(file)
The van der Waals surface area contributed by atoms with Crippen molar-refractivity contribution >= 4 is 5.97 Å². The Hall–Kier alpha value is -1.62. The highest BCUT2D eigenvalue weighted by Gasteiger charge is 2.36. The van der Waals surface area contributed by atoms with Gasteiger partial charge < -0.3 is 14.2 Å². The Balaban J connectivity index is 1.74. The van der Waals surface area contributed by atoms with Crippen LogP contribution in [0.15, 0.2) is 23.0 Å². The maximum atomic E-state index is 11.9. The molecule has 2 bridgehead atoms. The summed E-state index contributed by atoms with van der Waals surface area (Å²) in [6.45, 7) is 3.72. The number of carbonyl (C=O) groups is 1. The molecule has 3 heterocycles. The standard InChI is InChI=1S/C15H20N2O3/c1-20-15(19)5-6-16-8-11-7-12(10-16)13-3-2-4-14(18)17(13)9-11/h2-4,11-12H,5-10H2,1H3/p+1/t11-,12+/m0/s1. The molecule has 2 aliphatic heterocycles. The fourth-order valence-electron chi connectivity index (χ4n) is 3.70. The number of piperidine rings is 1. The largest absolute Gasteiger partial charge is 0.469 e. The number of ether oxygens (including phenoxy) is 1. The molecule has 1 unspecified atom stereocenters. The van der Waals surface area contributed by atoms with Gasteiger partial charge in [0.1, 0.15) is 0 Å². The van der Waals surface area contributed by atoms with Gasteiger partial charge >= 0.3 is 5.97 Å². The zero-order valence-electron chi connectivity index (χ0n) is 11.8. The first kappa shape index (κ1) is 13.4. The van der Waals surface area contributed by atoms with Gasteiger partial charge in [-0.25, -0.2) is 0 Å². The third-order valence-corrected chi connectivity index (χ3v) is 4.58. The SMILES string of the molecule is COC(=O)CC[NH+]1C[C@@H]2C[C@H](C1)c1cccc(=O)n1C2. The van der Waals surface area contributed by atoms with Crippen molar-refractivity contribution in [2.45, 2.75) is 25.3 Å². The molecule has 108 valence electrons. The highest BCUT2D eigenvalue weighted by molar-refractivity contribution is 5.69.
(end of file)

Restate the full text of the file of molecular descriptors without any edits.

The van der Waals surface area contributed by atoms with Crippen molar-refractivity contribution >= 4 is 5.97 Å². The Hall–Kier alpha value is -1.62. The highest BCUT2D eigenvalue weighted by Gasteiger charge is 2.36. The van der Waals surface area contributed by atoms with Gasteiger partial charge < -0.3 is 14.2 Å². The Balaban J connectivity index is 1.74. The van der Waals surface area contributed by atoms with Crippen LogP contribution in [0.15, 0.2) is 23.0 Å². The maximum atomic E-state index is 11.9. The molecule has 2 bridgehead atoms. The summed E-state index contributed by atoms with van der Waals surface area (Å²) in [6.45, 7) is 3.72. The number of carbonyl (C=O) groups is 1. The molecule has 3 heterocycles. The standard InChI is InChI=1S/C15H20N2O3/c1-20-15(19)5-6-16-8-11-7-12(10-16)13-3-2-4-14(18)17(13)9-11/h2-4,11-12H,5-10H2,1H3/p+1/t11-,12+/m0/s1. The molecule has 2 aliphatic heterocycles. The fourth-order valence-electron chi connectivity index (χ4n) is 3.70. The number of piperidine rings is 1. The largest absolute Gasteiger partial charge is 0.469 e. The number of ether oxygens (including phenoxy) is 1. The molecule has 1 unspecified atom stereocenters. The van der Waals surface area contributed by atoms with Gasteiger partial charge in [0.1, 0.15) is 0 Å². The van der Waals surface area contributed by atoms with Gasteiger partial charge >= 0.3 is 5.97 Å². The zero-order valence-electron chi connectivity index (χ0n) is 11.8. The first kappa shape index (κ1) is 13.4. The van der Waals surface area contributed by atoms with Gasteiger partial charge in [-0.25, -0.2) is 0 Å². The third-order valence-corrected chi connectivity index (χ3v) is 4.58. The SMILES string of the molecule is COC(=O)CC[NH+]1C[C@@H]2C[C@H](C1)c1cccc(=O)n1C2. The van der Waals surface area contributed by atoms with Crippen molar-refractivity contribution in [2.45, 2.75) is 25.3 Å². The molecule has 108 valence electrons. The highest BCUT2D eigenvalue weighted by molar-refractivity contribution is 5.69.